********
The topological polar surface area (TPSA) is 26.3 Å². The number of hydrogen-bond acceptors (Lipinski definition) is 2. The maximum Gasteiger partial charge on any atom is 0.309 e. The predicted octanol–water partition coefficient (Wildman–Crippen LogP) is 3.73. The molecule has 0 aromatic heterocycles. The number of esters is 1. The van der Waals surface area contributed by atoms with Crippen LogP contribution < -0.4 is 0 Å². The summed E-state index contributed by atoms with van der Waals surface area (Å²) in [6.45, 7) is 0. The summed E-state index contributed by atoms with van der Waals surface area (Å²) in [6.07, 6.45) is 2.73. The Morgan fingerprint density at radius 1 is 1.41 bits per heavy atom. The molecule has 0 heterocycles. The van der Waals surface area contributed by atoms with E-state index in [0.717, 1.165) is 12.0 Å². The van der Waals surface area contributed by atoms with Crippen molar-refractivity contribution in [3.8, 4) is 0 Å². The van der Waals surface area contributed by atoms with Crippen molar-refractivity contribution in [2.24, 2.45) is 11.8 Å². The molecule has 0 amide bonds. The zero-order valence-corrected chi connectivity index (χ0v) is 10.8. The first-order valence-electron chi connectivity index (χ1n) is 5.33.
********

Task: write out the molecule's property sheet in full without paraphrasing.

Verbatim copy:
The topological polar surface area (TPSA) is 26.3 Å². The number of hydrogen-bond acceptors (Lipinski definition) is 2. The maximum Gasteiger partial charge on any atom is 0.309 e. The predicted octanol–water partition coefficient (Wildman–Crippen LogP) is 3.73. The molecule has 0 aromatic heterocycles. The number of esters is 1. The van der Waals surface area contributed by atoms with Crippen LogP contribution < -0.4 is 0 Å². The summed E-state index contributed by atoms with van der Waals surface area (Å²) in [6.45, 7) is 0. The summed E-state index contributed by atoms with van der Waals surface area (Å²) in [6.07, 6.45) is 2.73. The Morgan fingerprint density at radius 1 is 1.41 bits per heavy atom. The molecule has 0 heterocycles. The van der Waals surface area contributed by atoms with E-state index in [0.717, 1.165) is 12.0 Å². The van der Waals surface area contributed by atoms with Crippen molar-refractivity contribution in [3.8, 4) is 0 Å². The van der Waals surface area contributed by atoms with Crippen molar-refractivity contribution in [2.24, 2.45) is 11.8 Å². The molecule has 0 amide bonds. The zero-order valence-corrected chi connectivity index (χ0v) is 10.8. The first-order valence-electron chi connectivity index (χ1n) is 5.33.